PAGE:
Floxin tablets

Fluoroquinolones, including FLOXIN®, are associated with an increased risk of tendinitis and tendon rupture in all ages. This risk is further increased in older patients usually over 60 years of age, in patients taking corticosteroid drugs, and in patients with kidney, heart or lung transplants (See WARNINGS). To reduce the development of drug-resistant bacteria and maintain the effectiveness of FLOXIN® (ofloxacin tablets) Tablets and other antibacterial drugs, FLOXIN® (ofloxacin tablets) Tablets should be used only to treat or prevent infections that are proven or strongly suspected to be caused by bacteria.

DESCRIPTION FLOXIN® (ofloxacin tablets) Tablets is a synthetic broad-spectrum antimicrobial agent for oral administration. Chemically, ofloxacin, a fluorinated carboxyquinolone, is the racemate, (±)-9-fluoro-2,3-dihydro-3-methyl-10-(4-methyl-1-piperazinyl)-7­ oxo-7H-pyrido[1,2,3-de]-1,4-benzoxazine-6-carboxylic acid. The chemical structure is: Its empirical formula is C18H20FN3O4, and its molecular weight is 361. 4 Ofloxacin is an off-white to pale yellow crystalline powder. The molecule exists as a zwitterion at the pH conditions in the small intestine.

The relative solubility characteristics of ofloxacin at room temperature, as defined by USP nomenclature, indicate that ofloxacin is considered to be soluble in aqueous solutions with pH between 2 and 5. It is sparingly to slightly soluble in aqueous solutions with pH 7 (solubility falls to 4 mg/mL) and freely soluble in aqueous solutions with pH above 9. Ofloxacin has the potential to form stable coordination compounds with many metal ions. This in vitro chelation potential has the following formation order: Fe+3 > Al+3 > Cu +2 > Ni+2 > Pb+2 > Zn+2 > Mg+2 > Ca+2 > Ba+2.

1 FLOXIN® Tablets contain the following inactive ingredients: anhydrous lactose, modified corn starch, hydroxypropyl cellulose, hypromellose, magnesium stearate, polyethylene glycol, polysorbate 80, sodium starch glycolate, titanium dioxide and may also contain synthetic yellow iron oxide. CLINICAL PHARMACOLOGY Following oral administration, the bioavailability of ofloxacin in the tablet formulation is approximately 98%. Maximum serum concentrations are achieved one to two hours after an oral dose.

Absorption of ofloxacin after single or multiple doses of 200 to 400 mg is predictable, and the amount of drug absorbed increases proportionately with the dose. Ofloxacin has biphasic elimination. Following multiple oral doses at steady-state administration, the half-lives are approximately 4-5 hours and 20-25 hours. However, the longer half-life represents less than 5% of the total AUC. Accumulation at steady-state can be estimated using a half-life of 9 hours. The total clearance and volume of distribution are approximately similar after single or multiple doses.

Elimination is mainly by renal excretion. The following are mean peak serum concentrations in healthy 70-80 kg male volunteers after single oral doses of 200, 300, or 400 mg of ofloxacin or after multiple oral doses of 400 mg. Steady-state concentrations were attained after four oral doses, and the area under the curve (AUC) was approximately 40% higher than the AUC after single doses. Therefore, after multiple-dose administration of 200 mg and 300 mg doses, peak serum levels of 2. 2 ? g/mL and 3. 6 ? g/mL, respectively, are predicted at steady-state.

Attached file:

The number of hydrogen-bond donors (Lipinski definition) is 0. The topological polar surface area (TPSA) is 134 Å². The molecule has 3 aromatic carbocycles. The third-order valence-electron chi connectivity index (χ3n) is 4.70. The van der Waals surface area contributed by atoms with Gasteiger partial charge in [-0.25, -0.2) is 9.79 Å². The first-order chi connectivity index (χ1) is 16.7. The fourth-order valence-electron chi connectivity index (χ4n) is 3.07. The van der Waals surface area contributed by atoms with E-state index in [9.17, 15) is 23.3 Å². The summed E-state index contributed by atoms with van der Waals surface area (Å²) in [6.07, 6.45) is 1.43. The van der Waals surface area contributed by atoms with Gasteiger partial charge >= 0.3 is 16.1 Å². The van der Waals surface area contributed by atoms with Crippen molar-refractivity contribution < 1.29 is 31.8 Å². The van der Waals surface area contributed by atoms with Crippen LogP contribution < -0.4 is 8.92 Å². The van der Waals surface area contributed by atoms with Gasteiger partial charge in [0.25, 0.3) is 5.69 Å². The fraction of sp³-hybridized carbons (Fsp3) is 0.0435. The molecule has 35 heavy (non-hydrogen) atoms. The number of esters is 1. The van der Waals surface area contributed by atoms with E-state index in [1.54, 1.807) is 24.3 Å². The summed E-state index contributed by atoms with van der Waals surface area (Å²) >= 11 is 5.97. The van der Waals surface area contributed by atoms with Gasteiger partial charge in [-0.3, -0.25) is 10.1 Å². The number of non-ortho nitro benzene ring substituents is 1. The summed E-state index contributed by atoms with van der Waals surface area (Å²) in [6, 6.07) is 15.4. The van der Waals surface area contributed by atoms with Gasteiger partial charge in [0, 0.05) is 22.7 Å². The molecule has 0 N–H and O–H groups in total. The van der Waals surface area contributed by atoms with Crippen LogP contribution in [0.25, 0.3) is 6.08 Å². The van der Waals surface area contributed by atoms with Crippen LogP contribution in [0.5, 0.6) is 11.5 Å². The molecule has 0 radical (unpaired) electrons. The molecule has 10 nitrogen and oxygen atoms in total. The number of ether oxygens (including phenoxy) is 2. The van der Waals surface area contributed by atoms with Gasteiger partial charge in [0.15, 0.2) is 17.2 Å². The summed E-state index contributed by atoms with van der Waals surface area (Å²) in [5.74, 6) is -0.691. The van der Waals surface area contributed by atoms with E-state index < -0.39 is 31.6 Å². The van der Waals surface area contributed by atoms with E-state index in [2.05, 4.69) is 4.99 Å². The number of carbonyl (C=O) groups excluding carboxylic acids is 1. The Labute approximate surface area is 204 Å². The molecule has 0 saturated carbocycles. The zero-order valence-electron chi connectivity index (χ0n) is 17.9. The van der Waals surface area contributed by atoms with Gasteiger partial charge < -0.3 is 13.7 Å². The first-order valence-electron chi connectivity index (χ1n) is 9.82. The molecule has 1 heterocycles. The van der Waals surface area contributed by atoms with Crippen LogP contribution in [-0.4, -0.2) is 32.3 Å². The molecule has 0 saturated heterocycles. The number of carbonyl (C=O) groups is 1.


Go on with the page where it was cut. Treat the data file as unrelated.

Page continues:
In vitro, approximately 32% of the drug in plasma is protein bound. The single dose and steady-state plasma profiles of ofloxacin injection were comparable in extent of exposure (AUC) to those of ofloxacin tablets when the injectable and tablet formulations of ofloxacin were administered in equal doses (mg/mg) to the same group of subjects.

The mean steady-state AUC(0-12) attained after the intravenous administration of 400 mg over 60 min was 43. 5 ? g•h/mL; the mean steady-state AUC(0-12) attained after the oral administration of 400 mg was 41. 2 ? g•h/mL (twoone-sided t-test, 90% confidence interval was 103-109). (See following chart. )

2 Between 0 and 6 h following the administration of a single 200 mg oral dose of ofloxacin to 12 healthy volunteers, the average urine ofloxacin concentration was approximately 220 ? g/mL. Between 12 and 24 hours after administration, the average urine ofloxacin level was approximately 34 ? g/mL. Following oral administration of recommended therapeutic doses, ofloxacin has been detected in blister fluid, cervix, lung tissue, ovary, prostatic fluid, prostatic tissue, skin, and sputum.

The mean concentration of ofloxacin in each of these various body fluids and tissues after one or more doses was 0. 8 to 1. 5 times the concurrent plasma level. Inadequate data are presently available on the distribution or levels of ofloxacin in the cerebrospinal fluid or brain tissue. Ofloxacin has a pyridobenzoxazine ring that appears to decrease the extent of parent compound metabolism. Between 65% and 80% of an administered oral dose of ofloxacin is excreted unchanged via the kidneys within 48 hours of dosing.

Studies indicate that less than 5% of an administered dose is recovered in the urine as the desmethyl or N-oxide metabolites. Four to eight percent of an ofloxacin dose is excreted in the feces. This indicates a small degree of biliary excretion of ofloxacin. The administration of FLOXIN® with food does not affect the Cmax and AUC? of the drug, but Tmax is prolonged. Clearance of ofloxacin is reduced in patients with impaired renal function (creatinine clearance rate.

Fluoroquinolones, including FLOXIN®, are associated with an increased risk of tendinitis and tendon rupture in all ages. This risk is further increased in older patients usually over 60 years of age, in patients taking corticosteroid drugs, and in patients with …

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